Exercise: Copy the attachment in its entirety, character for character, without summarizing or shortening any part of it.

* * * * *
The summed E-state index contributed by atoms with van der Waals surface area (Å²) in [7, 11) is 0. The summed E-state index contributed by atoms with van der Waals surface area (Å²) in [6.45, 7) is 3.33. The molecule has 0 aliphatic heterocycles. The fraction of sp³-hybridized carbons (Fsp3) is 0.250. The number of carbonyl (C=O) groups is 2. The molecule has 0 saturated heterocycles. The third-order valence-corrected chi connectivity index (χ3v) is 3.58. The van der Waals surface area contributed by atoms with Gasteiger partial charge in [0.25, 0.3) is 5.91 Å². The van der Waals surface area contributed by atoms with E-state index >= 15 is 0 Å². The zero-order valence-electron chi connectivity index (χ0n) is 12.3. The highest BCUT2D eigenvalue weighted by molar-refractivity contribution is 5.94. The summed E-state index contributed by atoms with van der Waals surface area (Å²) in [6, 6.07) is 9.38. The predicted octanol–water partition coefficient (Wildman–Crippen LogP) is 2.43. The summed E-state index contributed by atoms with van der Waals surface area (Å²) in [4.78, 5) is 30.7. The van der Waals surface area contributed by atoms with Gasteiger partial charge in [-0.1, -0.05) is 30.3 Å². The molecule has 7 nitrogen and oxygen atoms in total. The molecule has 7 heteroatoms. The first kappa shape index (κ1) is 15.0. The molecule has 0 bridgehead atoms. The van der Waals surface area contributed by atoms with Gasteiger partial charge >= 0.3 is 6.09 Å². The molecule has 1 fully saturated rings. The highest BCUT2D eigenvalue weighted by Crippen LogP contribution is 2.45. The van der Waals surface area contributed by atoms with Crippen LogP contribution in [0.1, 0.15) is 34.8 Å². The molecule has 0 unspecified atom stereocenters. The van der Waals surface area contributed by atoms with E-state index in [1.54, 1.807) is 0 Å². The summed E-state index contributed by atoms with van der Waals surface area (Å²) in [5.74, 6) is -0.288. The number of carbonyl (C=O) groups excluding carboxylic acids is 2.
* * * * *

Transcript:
The summed E-state index contributed by atoms with van der Waals surface area (Å²) in [7, 11) is 0. The summed E-state index contributed by atoms with van der Waals surface area (Å²) in [6.45, 7) is 3.33. The molecule has 0 aliphatic heterocycles. The fraction of sp³-hybridized carbons (Fsp3) is 0.250. The number of carbonyl (C=O) groups is 2. The molecule has 0 saturated heterocycles. The third-order valence-corrected chi connectivity index (χ3v) is 3.58. The van der Waals surface area contributed by atoms with Gasteiger partial charge in [0.25, 0.3) is 5.91 Å². The van der Waals surface area contributed by atoms with E-state index >= 15 is 0 Å². The zero-order valence-electron chi connectivity index (χ0n) is 12.3. The highest BCUT2D eigenvalue weighted by molar-refractivity contribution is 5.94. The summed E-state index contributed by atoms with van der Waals surface area (Å²) in [6, 6.07) is 9.38. The predicted octanol–water partition coefficient (Wildman–Crippen LogP) is 2.43. The summed E-state index contributed by atoms with van der Waals surface area (Å²) in [4.78, 5) is 30.7. The van der Waals surface area contributed by atoms with Gasteiger partial charge in [-0.1, -0.05) is 30.3 Å². The molecule has 7 nitrogen and oxygen atoms in total. The molecule has 7 heteroatoms. The first kappa shape index (κ1) is 15.0. The molecule has 0 bridgehead atoms. The van der Waals surface area contributed by atoms with Gasteiger partial charge >= 0.3 is 6.09 Å². The molecule has 1 fully saturated rings. The highest BCUT2D eigenvalue weighted by Crippen LogP contribution is 2.45. The van der Waals surface area contributed by atoms with Crippen LogP contribution in [0.1, 0.15) is 34.8 Å². The molecule has 0 unspecified atom stereocenters. The van der Waals surface area contributed by atoms with E-state index in [1.54, 1.807) is 0 Å². The summed E-state index contributed by atoms with van der Waals surface area (Å²) in [5.74, 6) is -0.288. The number of carbonyl (C=O) groups excluding carboxylic acids is 2.